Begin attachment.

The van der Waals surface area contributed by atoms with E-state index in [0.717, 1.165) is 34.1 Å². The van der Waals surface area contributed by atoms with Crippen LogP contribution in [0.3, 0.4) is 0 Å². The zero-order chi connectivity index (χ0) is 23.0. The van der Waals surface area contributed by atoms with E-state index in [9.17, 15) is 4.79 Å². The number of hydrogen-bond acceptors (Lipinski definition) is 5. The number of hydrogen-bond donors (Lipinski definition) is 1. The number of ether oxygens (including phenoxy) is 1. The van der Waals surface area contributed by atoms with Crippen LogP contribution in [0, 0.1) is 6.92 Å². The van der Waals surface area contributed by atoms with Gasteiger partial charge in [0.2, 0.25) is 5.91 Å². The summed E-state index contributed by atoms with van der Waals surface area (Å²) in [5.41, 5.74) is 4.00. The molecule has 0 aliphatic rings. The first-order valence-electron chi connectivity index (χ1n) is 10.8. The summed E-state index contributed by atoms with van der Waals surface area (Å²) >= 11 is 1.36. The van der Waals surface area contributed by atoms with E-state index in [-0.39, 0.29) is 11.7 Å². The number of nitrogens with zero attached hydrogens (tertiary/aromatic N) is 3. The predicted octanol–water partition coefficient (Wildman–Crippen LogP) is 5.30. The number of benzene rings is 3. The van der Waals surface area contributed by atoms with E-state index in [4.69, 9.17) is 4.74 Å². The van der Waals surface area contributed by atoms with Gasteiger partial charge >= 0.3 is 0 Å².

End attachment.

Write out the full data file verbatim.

The van der Waals surface area contributed by atoms with E-state index in [0.717, 1.165) is 34.1 Å². The van der Waals surface area contributed by atoms with Crippen LogP contribution in [0.3, 0.4) is 0 Å². The zero-order chi connectivity index (χ0) is 23.0. The van der Waals surface area contributed by atoms with E-state index in [9.17, 15) is 4.79 Å². The number of hydrogen-bond acceptors (Lipinski definition) is 5. The number of hydrogen-bond donors (Lipinski definition) is 1. The number of ether oxygens (including phenoxy) is 1. The van der Waals surface area contributed by atoms with Crippen LogP contribution in [0, 0.1) is 6.92 Å². The van der Waals surface area contributed by atoms with Gasteiger partial charge in [0.2, 0.25) is 5.91 Å². The summed E-state index contributed by atoms with van der Waals surface area (Å²) in [5.41, 5.74) is 4.00. The molecule has 0 aliphatic rings. The first-order valence-electron chi connectivity index (χ1n) is 10.8. The summed E-state index contributed by atoms with van der Waals surface area (Å²) >= 11 is 1.36. The van der Waals surface area contributed by atoms with E-state index in [-0.39, 0.29) is 11.7 Å². The number of nitrogens with zero attached hydrogens (tertiary/aromatic N) is 3. The predicted octanol–water partition coefficient (Wildman–Crippen LogP) is 5.30. The number of benzene rings is 3. The van der Waals surface area contributed by atoms with E-state index in [4.69, 9.17) is 4.74 Å². The van der Waals surface area contributed by atoms with Gasteiger partial charge >= 0.3 is 0 Å².